Designing 'other' citizens into the city: Investigating perceptions of architectural opportunities for wildlife habitat in the Brisbane CBD
Stokes, Megan & Chitrakar, Rajjan Man (2012) Designing 'other' citizens into the city: Investigating perceptions of architectural opportunities for wildlife habitat in the Brisbane CBD. In QUThinking Conference: Research and Ideas for the Built Environment, 9 November 2012, Brisbane, Qld.
Traditional perceptions of the human-animal relationship in the urban context typically see the spatial rejection of wildlife from the built environment and limiting of biodiversity conservation programs to areas of natural reserve. As urban growth places further spatial demands on natural habitat and contributes to continued global biodiversity loss, the recently introduced conservation approach of reconciliation ecology makes a call promoting ecological stewardship through embedding wildlife habitat within human dominated areas. Coinciding with this, the architectural sphere has seen a recent trend of design investigation addressing artificial animal habitat as features of the built environment. Although these precedents are currently a niche and scattered trend they show potential to address the human-animal dualism challenging the framework of reconciliation ecology.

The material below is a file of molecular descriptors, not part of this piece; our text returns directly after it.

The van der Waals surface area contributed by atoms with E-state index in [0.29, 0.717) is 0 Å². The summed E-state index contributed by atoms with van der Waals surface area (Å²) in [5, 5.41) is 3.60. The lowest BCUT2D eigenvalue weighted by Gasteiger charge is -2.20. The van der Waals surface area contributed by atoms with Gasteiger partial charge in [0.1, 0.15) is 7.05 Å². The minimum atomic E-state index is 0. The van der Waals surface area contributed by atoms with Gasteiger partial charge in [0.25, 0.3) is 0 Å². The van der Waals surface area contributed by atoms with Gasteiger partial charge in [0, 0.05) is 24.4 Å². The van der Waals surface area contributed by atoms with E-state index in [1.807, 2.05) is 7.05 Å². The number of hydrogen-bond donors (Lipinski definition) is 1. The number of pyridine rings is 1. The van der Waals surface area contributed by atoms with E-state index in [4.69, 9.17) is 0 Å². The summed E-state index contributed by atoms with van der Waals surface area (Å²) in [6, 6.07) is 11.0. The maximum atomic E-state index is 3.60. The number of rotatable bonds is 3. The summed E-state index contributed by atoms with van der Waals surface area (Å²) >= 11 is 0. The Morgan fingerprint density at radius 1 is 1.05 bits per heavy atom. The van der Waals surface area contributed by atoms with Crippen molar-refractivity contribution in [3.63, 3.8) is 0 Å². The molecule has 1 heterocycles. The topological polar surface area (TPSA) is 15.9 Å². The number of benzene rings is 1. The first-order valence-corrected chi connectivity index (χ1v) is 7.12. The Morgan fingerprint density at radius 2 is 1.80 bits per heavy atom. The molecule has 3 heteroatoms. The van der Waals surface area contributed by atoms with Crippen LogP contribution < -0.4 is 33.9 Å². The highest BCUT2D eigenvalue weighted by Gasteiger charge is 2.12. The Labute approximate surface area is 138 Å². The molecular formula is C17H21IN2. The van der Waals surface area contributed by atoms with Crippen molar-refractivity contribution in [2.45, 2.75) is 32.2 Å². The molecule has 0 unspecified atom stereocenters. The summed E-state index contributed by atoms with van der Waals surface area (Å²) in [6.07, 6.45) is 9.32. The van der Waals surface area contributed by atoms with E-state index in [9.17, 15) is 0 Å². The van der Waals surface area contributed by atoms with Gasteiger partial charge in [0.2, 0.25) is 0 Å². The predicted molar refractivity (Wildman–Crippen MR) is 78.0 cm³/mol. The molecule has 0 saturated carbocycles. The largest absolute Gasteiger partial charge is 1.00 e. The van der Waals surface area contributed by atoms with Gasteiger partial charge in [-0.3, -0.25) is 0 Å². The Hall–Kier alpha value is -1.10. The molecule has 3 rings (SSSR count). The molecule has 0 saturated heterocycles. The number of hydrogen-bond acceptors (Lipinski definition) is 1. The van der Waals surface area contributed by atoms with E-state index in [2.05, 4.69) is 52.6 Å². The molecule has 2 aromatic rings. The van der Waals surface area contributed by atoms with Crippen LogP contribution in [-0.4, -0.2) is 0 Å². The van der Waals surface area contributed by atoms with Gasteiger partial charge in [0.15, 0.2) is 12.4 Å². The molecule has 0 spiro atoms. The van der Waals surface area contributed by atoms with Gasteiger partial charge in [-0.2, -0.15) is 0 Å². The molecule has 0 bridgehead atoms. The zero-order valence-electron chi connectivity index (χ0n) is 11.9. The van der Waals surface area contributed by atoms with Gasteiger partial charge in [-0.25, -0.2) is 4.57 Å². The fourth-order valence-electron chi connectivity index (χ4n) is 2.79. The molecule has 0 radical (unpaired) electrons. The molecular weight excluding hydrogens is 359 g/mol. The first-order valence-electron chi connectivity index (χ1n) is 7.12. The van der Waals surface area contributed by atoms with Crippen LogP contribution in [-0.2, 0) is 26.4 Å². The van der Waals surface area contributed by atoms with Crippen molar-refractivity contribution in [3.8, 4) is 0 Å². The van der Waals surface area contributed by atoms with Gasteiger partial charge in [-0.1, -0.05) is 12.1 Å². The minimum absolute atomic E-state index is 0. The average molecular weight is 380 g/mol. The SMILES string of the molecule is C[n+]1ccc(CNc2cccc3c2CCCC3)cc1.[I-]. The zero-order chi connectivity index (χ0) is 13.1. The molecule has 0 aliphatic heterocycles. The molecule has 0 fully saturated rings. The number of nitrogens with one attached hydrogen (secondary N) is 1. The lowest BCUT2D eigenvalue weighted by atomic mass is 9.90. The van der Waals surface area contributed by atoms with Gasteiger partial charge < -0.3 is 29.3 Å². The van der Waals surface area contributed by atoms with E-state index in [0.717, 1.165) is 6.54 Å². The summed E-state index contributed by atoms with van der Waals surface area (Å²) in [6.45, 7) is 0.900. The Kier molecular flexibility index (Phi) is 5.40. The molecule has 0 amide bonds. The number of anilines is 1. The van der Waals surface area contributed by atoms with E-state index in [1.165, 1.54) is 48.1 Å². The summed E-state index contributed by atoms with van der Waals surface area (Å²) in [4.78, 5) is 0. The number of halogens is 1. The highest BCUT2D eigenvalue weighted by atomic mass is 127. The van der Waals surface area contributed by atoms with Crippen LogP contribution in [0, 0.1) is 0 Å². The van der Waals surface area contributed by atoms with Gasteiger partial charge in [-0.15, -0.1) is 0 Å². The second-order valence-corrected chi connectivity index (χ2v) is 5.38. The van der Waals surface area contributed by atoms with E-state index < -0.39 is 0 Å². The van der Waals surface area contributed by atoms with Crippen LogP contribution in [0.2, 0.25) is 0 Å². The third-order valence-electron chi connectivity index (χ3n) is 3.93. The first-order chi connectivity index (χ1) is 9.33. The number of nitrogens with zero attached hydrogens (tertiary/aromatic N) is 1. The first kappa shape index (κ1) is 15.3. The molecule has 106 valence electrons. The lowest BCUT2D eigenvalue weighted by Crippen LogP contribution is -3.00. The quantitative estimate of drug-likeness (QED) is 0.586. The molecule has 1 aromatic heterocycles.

This research explores the role design plays in influencing perceptions of urban wildlife habitat, particularly considering the need to create and communicate value around wildlife biodiversity as a component of urban cultural place-making and ecological literacy. The study purpose sets out to establish a set of approaches and cultural preferences with which to direct further classification and development of this architectural trend. Brisbane is utilised as a case study city, as a locale containing proximities of relatively high wildlife and human populations in an urban setting and an established legislative biodiversity heritage and ethic. Through use of a qualitative and quantitative questionnaire targeting Brisbane residents, the research methodology established that although respondents perceptions generally aligned with traditional prejudice against wildlife around human buildings, artificial habitat intervention would be supported within the CBD provided it allowed for adequate distancing of humans from wildlife and conformed with contextual surroundings, or otherwise addressed habitat through redevelopment at an urban scale. As such further research directions for artificial habitat should focus on integration of artificial habitat as a component of façade design or green infrastructure programs.
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|Item Type:||Conference Paper|
|Keywords:||biodiversity, habitat, perception, architecture, Brisbane CBD|
|Subjects:||Australian and New Zealand Standard Research Classification > BUILT ENVIRONMENT AND DESIGN (120000) > URBAN AND REGIONAL PLANNING (120500) > Urban Design (120508)|
|Divisions:||Current > Schools > School of Civil Engineering & Built Environment
Current > Schools > School of Design
Current > QUT Faculties and Divisions > Creative Industries Faculty
Current > QUT Faculties and Divisions > Science & Engineering Faculty
|Copyright Owner:||Copyright 2012 The Author(s)|
|Deposited On:||13 Jul 2015 23:01|
|Last Modified:||15 Oct 2015 08:10|
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